• Here's an idea for all of the players complaining about changes to the NFL tackling rules: Learn how to tackle properly and not just launch big hits. Even Bill Belichick agrees that young players coming into the league don't know basic tackling fundamentals.
Eric Schmitt, New Carlisle, Ohio
I want to thank Tim Layden for his story on tackling in the NFL (What Ever Happened to Tackling?, Sept. 5), a topic I have been screaming about for years. When I started playing football at age nine, I was taught by my coaches how to tackle with my head up, and that technique was reinforced by the referees. I remember in the late 1970s, Bill Leavy, who went on to become an NFL referee, warning our team about maintaining form and how spearing would be immediately penalized. Maybe if spearing had been taken more seriously in the NFL, injuries in the pro game would be far less severe.
Scott Erbst, Edmond, Okla.
I don't think this year's Little League World Series did any more self-promotion (SCORECARD, Sept. 5) than other major sports events. The way to draw big crowds is to have good marketing and attractive promotions. Still, aside from the U.S.'s upset of Japan, the record turnouts were the big story of this Series. Attendance for the game between Pennsylvania and Georgia was over 32,000, which is more than what most major league teams average.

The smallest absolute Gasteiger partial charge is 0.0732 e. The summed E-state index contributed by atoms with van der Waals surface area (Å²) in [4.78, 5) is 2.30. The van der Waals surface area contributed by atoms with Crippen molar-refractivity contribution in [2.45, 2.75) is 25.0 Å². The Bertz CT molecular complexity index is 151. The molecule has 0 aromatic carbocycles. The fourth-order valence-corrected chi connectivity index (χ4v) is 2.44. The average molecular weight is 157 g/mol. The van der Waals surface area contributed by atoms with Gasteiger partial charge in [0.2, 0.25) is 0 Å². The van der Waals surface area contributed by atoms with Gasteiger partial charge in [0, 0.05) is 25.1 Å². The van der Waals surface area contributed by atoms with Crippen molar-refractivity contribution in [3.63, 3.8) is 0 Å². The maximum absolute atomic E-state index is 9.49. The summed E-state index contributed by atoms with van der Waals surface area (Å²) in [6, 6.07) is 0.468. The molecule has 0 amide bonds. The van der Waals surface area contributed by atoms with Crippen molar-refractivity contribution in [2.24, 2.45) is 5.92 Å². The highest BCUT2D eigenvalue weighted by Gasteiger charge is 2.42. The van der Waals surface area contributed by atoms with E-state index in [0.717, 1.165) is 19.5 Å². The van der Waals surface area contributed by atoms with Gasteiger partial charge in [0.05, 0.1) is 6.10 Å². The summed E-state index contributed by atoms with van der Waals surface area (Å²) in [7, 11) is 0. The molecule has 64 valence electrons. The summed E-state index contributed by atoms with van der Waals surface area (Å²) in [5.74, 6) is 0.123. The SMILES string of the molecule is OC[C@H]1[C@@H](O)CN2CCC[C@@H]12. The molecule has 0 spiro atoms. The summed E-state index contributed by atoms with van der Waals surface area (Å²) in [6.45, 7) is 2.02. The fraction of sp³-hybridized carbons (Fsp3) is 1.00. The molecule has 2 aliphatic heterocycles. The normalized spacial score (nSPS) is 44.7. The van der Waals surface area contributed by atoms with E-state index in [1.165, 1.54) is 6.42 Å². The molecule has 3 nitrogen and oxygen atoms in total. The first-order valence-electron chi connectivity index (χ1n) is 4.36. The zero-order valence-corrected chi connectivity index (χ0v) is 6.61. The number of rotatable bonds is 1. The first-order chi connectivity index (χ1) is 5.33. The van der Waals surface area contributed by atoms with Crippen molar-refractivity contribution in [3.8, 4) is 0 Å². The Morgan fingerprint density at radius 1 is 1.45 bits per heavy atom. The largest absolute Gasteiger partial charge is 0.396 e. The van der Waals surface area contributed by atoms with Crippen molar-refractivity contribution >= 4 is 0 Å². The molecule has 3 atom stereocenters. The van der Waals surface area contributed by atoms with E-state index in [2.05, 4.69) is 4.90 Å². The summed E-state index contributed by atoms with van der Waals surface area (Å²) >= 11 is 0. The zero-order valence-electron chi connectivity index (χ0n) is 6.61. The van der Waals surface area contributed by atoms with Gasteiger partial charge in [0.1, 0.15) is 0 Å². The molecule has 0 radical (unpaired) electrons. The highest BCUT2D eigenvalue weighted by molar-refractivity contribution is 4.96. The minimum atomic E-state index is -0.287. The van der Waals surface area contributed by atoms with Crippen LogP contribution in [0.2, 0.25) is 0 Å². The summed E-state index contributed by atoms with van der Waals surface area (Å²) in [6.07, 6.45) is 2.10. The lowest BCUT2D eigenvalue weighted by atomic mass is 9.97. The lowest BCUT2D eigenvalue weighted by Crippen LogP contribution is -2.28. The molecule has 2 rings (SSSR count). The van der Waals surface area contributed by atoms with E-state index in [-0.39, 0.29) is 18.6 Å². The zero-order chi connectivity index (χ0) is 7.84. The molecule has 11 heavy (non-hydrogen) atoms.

David L. Seger
Rapid City, S.D.
Your story on the LLWS refers to the lingering image of the tearful Japanese shortstop's botched DP. For me, the image that lingered most was the play in which a Japanese player avoided the tag from a U.S. pitcher by apparently running out of the baseline. Neither the pitcher nor his coach threw a tantrum. In the majors, this probably would have resulted in a profanity-laced fit.
Don Walker, Pittsburgh